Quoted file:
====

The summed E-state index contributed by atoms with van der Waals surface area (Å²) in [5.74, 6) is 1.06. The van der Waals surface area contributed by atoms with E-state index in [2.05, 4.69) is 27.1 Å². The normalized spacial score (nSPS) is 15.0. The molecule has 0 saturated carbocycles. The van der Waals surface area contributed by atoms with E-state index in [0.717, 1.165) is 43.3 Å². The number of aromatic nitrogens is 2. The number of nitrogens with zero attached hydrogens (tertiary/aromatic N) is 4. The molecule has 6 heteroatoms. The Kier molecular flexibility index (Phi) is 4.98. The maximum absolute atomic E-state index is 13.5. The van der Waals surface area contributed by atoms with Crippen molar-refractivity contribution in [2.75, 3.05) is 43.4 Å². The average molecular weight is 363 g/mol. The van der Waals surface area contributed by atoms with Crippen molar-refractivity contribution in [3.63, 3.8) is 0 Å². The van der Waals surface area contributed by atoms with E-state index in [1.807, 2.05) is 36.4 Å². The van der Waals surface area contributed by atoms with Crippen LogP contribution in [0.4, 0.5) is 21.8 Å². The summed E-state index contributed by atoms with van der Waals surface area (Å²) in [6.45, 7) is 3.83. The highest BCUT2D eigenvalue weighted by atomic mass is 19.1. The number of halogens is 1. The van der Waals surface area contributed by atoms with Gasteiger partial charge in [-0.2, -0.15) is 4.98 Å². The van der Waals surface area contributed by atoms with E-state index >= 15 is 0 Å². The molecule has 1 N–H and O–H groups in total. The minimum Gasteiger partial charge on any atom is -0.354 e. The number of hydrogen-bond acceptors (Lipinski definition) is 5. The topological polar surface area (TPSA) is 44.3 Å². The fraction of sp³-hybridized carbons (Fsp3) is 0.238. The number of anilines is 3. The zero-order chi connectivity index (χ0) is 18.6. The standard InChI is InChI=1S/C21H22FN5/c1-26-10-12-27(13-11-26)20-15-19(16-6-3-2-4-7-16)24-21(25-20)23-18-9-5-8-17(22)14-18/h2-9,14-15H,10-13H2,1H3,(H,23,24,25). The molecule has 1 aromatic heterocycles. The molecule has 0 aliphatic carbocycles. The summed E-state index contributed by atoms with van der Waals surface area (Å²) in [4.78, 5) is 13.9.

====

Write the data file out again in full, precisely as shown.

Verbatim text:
The summed E-state index contributed by atoms with van der Waals surface area (Å²) in [5.74, 6) is 1.06. The van der Waals surface area contributed by atoms with E-state index in [2.05, 4.69) is 27.1 Å². The normalized spacial score (nSPS) is 15.0. The molecule has 0 saturated carbocycles. The van der Waals surface area contributed by atoms with E-state index in [0.717, 1.165) is 43.3 Å². The number of aromatic nitrogens is 2. The number of nitrogens with zero attached hydrogens (tertiary/aromatic N) is 4. The molecule has 6 heteroatoms. The Kier molecular flexibility index (Phi) is 4.98. The maximum absolute atomic E-state index is 13.5. The van der Waals surface area contributed by atoms with Crippen molar-refractivity contribution in [2.75, 3.05) is 43.4 Å². The average molecular weight is 363 g/mol. The van der Waals surface area contributed by atoms with Crippen molar-refractivity contribution in [3.63, 3.8) is 0 Å². The van der Waals surface area contributed by atoms with E-state index in [1.807, 2.05) is 36.4 Å². The van der Waals surface area contributed by atoms with Crippen LogP contribution in [0.4, 0.5) is 21.8 Å². The summed E-state index contributed by atoms with van der Waals surface area (Å²) in [6.45, 7) is 3.83. The highest BCUT2D eigenvalue weighted by atomic mass is 19.1. The number of halogens is 1. The van der Waals surface area contributed by atoms with Gasteiger partial charge in [-0.2, -0.15) is 4.98 Å². The van der Waals surface area contributed by atoms with E-state index >= 15 is 0 Å². The molecule has 1 N–H and O–H groups in total. The minimum Gasteiger partial charge on any atom is -0.354 e. The number of hydrogen-bond acceptors (Lipinski definition) is 5. The topological polar surface area (TPSA) is 44.3 Å². The fraction of sp³-hybridized carbons (Fsp3) is 0.238. The number of anilines is 3. The zero-order chi connectivity index (χ0) is 18.6. The standard InChI is InChI=1S/C21H22FN5/c1-26-10-12-27(13-11-26)20-15-19(16-6-3-2-4-7-16)24-21(25-20)23-18-9-5-8-17(22)14-18/h2-9,14-15H,10-13H2,1H3,(H,23,24,25). The molecule has 1 aromatic heterocycles. The molecule has 0 aliphatic carbocycles. The summed E-state index contributed by atoms with van der Waals surface area (Å²) in [4.78, 5) is 13.9.